No matter what is going on, solutions begin with addressing it openly.
If they aren't open about what is causing the problems, you might need to do a little gentle probing. You don't want to ask anything illegal, but you could say “I know this behavior isn't how you normally act. Is there anything going on in the office that I need to be aware of?” If they say no, you might want to say “Is there anything going on outside of work that you need help with, or can you help me understand your actions?”
Whenever you are having a difficult conversation, there is always some expected outcome. If it is bad behavior, it needs to stop immediately. If an employee is performing poorly, you need to have a path for the employee to correct their issues. You should ideally have an idea of these before you go into the conversation, but realize you might need to adjust based on what they share.
Cover whatever the expectations are and make sure the employee fully understands what is expected. If there are metrics that you need to have them meet, make sure they know what the numbers are. Give some idea of how they will go about meeting their goals.
Lastly, try to end the conversation on a positive note. Often, it can be a simple “You are a great employee that I value and I want to make sure we can get back on track.”
What To Do If It Goes Sideways
Some reaction is normal and you shouldn't hold a little outburst of tears or even anger against the employee. You may have been thinking about and planning for this conversation – but they probably haven't. People rarely react well to being caught off guard or reprimanded. You can't expect them to have a pleasant reaction.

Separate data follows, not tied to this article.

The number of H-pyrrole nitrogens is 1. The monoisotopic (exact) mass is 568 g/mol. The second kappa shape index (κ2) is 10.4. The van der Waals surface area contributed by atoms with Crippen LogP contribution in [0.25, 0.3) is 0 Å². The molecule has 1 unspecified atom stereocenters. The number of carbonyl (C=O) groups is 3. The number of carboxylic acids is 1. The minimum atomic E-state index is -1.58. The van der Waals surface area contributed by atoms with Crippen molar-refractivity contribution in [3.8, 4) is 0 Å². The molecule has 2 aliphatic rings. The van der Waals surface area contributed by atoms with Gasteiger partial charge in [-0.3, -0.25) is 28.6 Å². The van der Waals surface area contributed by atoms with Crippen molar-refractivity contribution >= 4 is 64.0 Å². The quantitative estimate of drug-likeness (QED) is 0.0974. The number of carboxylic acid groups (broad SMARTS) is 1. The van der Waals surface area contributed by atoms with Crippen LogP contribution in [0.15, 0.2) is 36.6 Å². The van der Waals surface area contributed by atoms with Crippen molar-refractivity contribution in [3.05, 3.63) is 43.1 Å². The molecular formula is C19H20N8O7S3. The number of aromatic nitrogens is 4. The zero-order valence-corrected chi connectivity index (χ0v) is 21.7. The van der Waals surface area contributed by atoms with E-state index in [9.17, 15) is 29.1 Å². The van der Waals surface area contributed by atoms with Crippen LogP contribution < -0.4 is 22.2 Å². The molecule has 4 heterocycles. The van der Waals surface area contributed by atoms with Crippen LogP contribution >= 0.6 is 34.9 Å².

I like to give them a few minutes of quiet to compose themselves and then move on.
However, if they are abusive or threatening or just can't control their reaction, that is a different story. If you fear for your safety, get someone else in the room – preferably security. If you think they just need a little perspective, you could say “Your reaction is very extreme for the conversation we have had. I would like to give you the benefit of the doubt, but I need you to calm down for us to continue talking.”
That will probably snap them out of it. If it doesn't you could make the decision to either send them home without pay until they calm down or proceed with termination. I use my best judgment based on past behavior. If you do send someone home, I would make it really clear that their job is on the line if they can't straighten out their behavior.
When They Need To Be Done
Sometimes, you go into a conversation knowing you will be terminating the employee. Other times, their behavior or reaction makes it a necessity to let them go.
Either way, make sure you are in the right frame of mind before the conversation. I usually try to look at things from the employee perspective to help me maintain my composure. I ask myself “Would I want a job that I’m just not any good at?” or “Do I want to be the person no one wants to work with?”
If you go into a conversation knowing it is leading to a termination, try to be brief and get to the point. Have your documentation ready, have a witness and know what the next steps are going to be. You don't have to be mean or rude, but you also don't need to spend 45 minutes buttering them up.
If you think the conversation might go quite poorly and may lead to firing, be prepared for that outcome as well.
It’s never going to be easy to have these talks, I won't lie to you. But, you can make them less difficult by being mentally prepared, planning ahead of time and opening a caring and two-way conversation. Don't ignore things until you can't help but lose your cool. You won't get the results you want at all by yelling. You don't want to be that kind of boss and no one wants to have that kind of manager!